Psychological Medicine

Original Articles

Dimensional representations of DSM-IV cluster B personality disorders in a population-based sample of Norwegian twins: a multivariate study

S. Torgersena1a2 c1, N. Czajkowskia1a3, K. Jacobsona4, T. Reichborn-Kjenneruda3a5a6, E. Røysamba1a3, M. C. Nealea7 and K. S. Kendlera7

a1 Department of Psychology, University of Oslo, Norway

a2 Center for Child and Adolescent Mental Health, Eastern and Southern Norway and Nic Waal's Institute, Norway

a3 Division of Mental Health, Norwegian Institute of Public Health, Norway

a4 Division of Psychiatry, University of Chicago, IL, USA

a5 Institute of Psychiatry, University of Oslo, Norway

a6 Department of Epidemiology, Columbia University, New York, NY, USA

a7 Departments of Psychiatry and Human Genetics, Medical College of Virginia of Virginia Commonwealth University, Richmond, VA, USA


Background The personality disorders (PDs) in the ‘dramatic’ cluster B [antisocial (ASPD), histrionic (HPD), narcissistic (NPD) and borderline (BPD)] demonstrate co-morbidity. However, the degree to which genetic and/or environmental factors influence their co-occurrence is not known and, with the exception of ASPD, the relative impact of genetic and environmental risk factors on liability to the cluster B PDs has not been conclusively established.

Method PD traits were assessed in 1386 Norwegian twin pairs between the age of 19 and 35 years using the Structured Interview for DSM-IV Personality Disorders (SIDP-IV). Using the statistical package Mx, multivariate twin models were fitted to dimensional representations of the PDs.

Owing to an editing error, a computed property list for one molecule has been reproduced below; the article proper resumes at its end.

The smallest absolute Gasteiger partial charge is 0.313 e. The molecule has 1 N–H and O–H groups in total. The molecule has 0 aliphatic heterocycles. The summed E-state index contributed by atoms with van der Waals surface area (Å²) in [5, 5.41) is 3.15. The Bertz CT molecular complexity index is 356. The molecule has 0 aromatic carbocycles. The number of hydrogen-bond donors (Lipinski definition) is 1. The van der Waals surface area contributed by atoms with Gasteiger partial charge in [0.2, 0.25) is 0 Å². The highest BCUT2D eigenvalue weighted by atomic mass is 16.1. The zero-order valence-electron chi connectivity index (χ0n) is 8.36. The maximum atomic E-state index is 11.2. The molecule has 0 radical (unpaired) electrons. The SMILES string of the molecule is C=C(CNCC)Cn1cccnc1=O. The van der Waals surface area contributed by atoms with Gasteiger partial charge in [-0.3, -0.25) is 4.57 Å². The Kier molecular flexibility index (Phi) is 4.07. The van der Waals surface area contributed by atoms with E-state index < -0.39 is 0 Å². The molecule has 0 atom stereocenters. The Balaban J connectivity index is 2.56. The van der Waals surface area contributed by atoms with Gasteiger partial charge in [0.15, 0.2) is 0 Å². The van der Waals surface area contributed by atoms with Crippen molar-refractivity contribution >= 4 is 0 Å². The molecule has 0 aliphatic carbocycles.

Results The best-fitting model, which did not include sex or shared family environment effects, included common genetic and environmental factors influencing all four dramatic PD traits, and factors influencing only ASPD and BPD. Heritability was estimated at 38% for ASPD traits, 31% for HPD traits, 24% for NPD traits and 35% for BPD traits. BPD traits had the lowest and ASPD traits the highest disorder-specific genetic variance.

Conclusion The frequently observed co-morbidity between cluster B PDs results from both common genetic and environmental influences. Etiologically, cluster B has a ‘substructure’ in which ASPD and BPD are more closely related to each other than to the other cluster B disorders.

(Received August 30 2007)

(Revised December 24 2007)

(Accepted January 09 2008)

(Online publication February 14 2008)


c1 Address for correspondence: Dr S. Torgersen, Department of Psychology, University of Oslo, PostBox 1094, Blindern, N-0317 Oslo, Norway. (Email: